ReplyDelete
  2. It is the difference between being part of a conversation and eavesdropping. A teacher in a classroom develops a relationship with the students. There is history which is already difficult to capture in a one-time observation inside a classroom. This is even more difficult to see in a video. A peer actually sitting inside a classroom observing how another teaches is so different from viewing a recorded lecture.

    ReplyDelete
  3. " A peer actually sitting inside a classroom observing how another teaches is so different from viewing a recorded lecture."

    uhm, merely re-asserting what you said isnt an argument. i mean, we should attempt to articulate what the arguments are.

    "There is history which is already difficult to capture in a one-time observation inside a classroom." -- > isnt thats why you record more than 1 lecture? isnt that the logic of recording something, i.e. its more than "one-time"? you record a song so you can listen to it more than once?

    ReplyDelete
  4. Maybe, this will help you see a big difference, the teacher sees the face of the peer who is reviewing.

    ReplyDelete
  5. hhm.. i dont think you able to articulate your arguments, because you just defined the word "camera". yeah, i know what a camera is.

    let me try a different tack -- from your link, here is one con the author was able to come up with: "Some fear that a camera in the classroom would cause a negative effect to the teachers/student rapport and dynamic and may for some teachers cause them to alter their teaching style, thinking that they are being "judged.""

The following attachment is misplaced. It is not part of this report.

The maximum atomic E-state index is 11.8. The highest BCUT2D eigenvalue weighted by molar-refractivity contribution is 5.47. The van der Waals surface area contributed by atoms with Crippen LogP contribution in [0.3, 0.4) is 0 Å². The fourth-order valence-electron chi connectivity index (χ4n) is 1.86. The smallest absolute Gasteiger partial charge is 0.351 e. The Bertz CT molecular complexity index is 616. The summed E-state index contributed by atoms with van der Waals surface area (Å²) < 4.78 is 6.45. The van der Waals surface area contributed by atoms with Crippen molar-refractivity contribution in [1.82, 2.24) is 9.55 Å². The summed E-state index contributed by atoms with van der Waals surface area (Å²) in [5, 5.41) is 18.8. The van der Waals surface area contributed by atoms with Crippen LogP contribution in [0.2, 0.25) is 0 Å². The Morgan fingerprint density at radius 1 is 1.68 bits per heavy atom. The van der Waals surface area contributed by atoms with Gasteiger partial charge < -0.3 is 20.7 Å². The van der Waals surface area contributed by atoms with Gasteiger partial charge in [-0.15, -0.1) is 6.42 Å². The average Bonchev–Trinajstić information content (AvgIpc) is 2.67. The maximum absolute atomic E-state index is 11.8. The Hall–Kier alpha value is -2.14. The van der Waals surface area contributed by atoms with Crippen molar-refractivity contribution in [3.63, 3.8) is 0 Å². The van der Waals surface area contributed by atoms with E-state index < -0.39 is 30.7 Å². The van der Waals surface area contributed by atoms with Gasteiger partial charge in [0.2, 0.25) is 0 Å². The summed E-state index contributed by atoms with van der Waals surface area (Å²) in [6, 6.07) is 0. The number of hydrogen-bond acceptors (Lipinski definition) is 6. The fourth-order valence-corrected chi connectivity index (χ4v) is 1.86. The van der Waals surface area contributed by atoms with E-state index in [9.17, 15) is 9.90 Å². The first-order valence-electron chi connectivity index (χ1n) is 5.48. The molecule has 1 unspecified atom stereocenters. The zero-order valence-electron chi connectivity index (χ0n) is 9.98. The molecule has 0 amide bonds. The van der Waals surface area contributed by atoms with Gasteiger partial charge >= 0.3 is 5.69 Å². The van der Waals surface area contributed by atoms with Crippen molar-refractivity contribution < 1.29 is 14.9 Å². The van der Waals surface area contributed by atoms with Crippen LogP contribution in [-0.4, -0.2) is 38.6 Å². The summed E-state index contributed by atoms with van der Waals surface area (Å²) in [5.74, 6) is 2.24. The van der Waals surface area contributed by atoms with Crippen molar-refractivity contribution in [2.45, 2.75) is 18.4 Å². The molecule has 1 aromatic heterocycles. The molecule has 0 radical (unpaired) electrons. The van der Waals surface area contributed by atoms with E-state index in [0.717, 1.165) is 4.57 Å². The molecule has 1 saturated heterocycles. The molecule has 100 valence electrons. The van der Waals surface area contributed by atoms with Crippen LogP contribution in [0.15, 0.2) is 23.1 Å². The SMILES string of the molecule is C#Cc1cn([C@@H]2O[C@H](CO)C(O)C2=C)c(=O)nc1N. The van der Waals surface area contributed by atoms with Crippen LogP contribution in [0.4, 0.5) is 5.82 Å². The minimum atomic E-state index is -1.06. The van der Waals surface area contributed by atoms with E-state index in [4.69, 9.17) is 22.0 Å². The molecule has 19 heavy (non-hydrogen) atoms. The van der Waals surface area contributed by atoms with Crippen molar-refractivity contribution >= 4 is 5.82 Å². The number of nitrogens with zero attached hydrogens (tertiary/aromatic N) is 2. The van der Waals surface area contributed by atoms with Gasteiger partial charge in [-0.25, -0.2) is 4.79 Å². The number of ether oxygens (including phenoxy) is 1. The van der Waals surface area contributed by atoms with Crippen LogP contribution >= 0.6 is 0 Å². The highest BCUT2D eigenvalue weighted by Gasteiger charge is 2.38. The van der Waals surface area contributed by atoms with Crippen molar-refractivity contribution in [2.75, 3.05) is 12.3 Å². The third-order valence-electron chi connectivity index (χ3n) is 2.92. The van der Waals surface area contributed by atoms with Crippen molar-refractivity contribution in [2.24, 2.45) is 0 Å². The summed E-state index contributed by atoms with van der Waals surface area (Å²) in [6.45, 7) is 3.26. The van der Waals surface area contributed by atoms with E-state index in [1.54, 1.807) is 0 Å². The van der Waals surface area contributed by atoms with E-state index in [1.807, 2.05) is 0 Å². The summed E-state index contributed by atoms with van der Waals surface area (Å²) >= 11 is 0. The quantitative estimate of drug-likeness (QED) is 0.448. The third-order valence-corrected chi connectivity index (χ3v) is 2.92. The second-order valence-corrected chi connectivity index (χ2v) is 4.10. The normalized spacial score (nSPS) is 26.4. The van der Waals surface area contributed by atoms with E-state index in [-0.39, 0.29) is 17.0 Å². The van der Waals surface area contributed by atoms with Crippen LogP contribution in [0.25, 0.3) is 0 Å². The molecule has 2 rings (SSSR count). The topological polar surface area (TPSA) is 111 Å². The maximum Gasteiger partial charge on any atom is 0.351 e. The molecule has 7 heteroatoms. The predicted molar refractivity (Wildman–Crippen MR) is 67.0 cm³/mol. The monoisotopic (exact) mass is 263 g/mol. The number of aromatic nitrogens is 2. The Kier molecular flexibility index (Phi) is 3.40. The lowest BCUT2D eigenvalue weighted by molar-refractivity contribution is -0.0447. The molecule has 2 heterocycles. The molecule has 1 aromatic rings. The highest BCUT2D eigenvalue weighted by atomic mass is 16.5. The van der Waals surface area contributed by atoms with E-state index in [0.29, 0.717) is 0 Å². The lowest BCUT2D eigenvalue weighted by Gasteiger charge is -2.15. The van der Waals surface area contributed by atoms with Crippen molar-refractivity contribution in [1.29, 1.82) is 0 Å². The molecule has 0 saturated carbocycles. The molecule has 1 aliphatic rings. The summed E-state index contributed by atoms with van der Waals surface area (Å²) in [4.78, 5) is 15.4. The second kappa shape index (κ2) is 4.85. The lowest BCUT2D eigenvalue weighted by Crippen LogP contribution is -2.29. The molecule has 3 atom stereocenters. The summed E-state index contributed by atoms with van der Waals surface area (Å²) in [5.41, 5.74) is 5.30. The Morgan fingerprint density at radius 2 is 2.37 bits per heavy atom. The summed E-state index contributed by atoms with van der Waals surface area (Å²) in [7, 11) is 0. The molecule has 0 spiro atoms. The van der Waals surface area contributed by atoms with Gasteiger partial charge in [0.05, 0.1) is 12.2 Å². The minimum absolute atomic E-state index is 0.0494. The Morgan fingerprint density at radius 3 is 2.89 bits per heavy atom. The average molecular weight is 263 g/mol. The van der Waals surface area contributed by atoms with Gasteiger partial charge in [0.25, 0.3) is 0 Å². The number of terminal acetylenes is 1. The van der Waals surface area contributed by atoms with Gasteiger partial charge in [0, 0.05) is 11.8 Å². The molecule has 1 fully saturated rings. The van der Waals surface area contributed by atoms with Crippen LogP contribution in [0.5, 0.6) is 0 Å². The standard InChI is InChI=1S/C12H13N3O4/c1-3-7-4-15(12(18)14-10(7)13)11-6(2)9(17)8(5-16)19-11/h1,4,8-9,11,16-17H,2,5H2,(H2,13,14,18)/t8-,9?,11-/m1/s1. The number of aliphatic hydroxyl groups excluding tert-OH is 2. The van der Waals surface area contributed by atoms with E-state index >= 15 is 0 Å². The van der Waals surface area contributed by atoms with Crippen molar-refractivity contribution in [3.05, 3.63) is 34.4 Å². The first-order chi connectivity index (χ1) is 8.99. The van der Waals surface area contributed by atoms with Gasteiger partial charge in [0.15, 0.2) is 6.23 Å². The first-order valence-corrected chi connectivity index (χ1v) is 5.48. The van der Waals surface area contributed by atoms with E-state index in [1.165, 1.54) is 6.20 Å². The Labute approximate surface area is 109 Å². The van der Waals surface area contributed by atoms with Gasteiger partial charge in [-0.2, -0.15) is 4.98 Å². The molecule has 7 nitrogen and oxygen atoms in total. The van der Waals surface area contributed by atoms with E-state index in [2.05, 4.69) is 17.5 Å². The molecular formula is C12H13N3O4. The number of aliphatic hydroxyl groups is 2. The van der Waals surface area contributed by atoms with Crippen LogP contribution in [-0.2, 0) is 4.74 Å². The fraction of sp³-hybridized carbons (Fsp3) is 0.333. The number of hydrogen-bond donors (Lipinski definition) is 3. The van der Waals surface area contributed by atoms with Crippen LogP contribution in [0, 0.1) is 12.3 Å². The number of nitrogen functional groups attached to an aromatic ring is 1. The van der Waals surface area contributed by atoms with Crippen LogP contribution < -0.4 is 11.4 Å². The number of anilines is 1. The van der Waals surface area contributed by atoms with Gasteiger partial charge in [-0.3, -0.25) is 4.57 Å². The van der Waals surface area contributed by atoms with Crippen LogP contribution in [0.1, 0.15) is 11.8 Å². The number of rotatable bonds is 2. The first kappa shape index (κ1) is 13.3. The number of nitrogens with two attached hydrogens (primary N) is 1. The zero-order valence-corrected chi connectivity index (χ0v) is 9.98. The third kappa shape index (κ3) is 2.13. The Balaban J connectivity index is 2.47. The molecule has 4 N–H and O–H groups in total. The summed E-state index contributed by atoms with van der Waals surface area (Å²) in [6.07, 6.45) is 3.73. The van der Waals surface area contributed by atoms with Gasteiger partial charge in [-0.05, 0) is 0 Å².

is that it? a camera will make u feel/think u are judged? how is that different from a peer review.


    isnt the POINT of peer review, to JUDGE someone?

    ReplyDelete
  6. It is not that I am unable to articulate, it simply seems difficult for you to put yourself in place of the teacher. When I am being observed by a peer who is inside a classroom is so different in so many levels. I know who is observing me. I could see who is observing me. I could see his face. This means I know my peer. I spend some time with my peer. In an elementary or high school, this peer could be a principal or a master teacher. We know each other much more than just an episode captured by a camera. An observation inside a classroom captures the actual atmosphere - an observer can see, hear and observe the students. Yes, you may have multiple cameras or even the capability to switch views on cameras, but it is still not the same as being really there.

    ReplyDelete
  7. or, would it help if you had a person operate the camera? ayan, may mukha na. does it assuage your concerns?

    ReplyDelete
  8. ah, so the issue is you need someone in the classroom also, to pick up some nuance that exists that is not captured by a camera? is that a succinct summary?


    are you then in favor of a mix of camera and personal visits? that should meet your concerns.

    ReplyDelete
  9. Finally, you got the point.


    But then I am amazed, why do you still need cameras? why do you need a mix especially when cameras are deemed offensive by teachers?

    ReplyDelete
  10. huh? "offensive"? thats new. why is it offensive?


    its "incomplete" -- that was your earlier argument. and there may be something to it. but no one said they would ban people sitting in, right? no one said that. so if that is your biggest argument, its weak tea.


    but offensive is an entirely different thing and is a strong word. whats offensive about it?


    PS: yes i finally got the point. thank you for fully articulating your argument earlier.

    ReplyDelete
  11. why need cameras? presumably, people have to do other work, and evaluations are only one part of it.


    why not supplement live evaluations with recorded ones? nothing you said precludes that.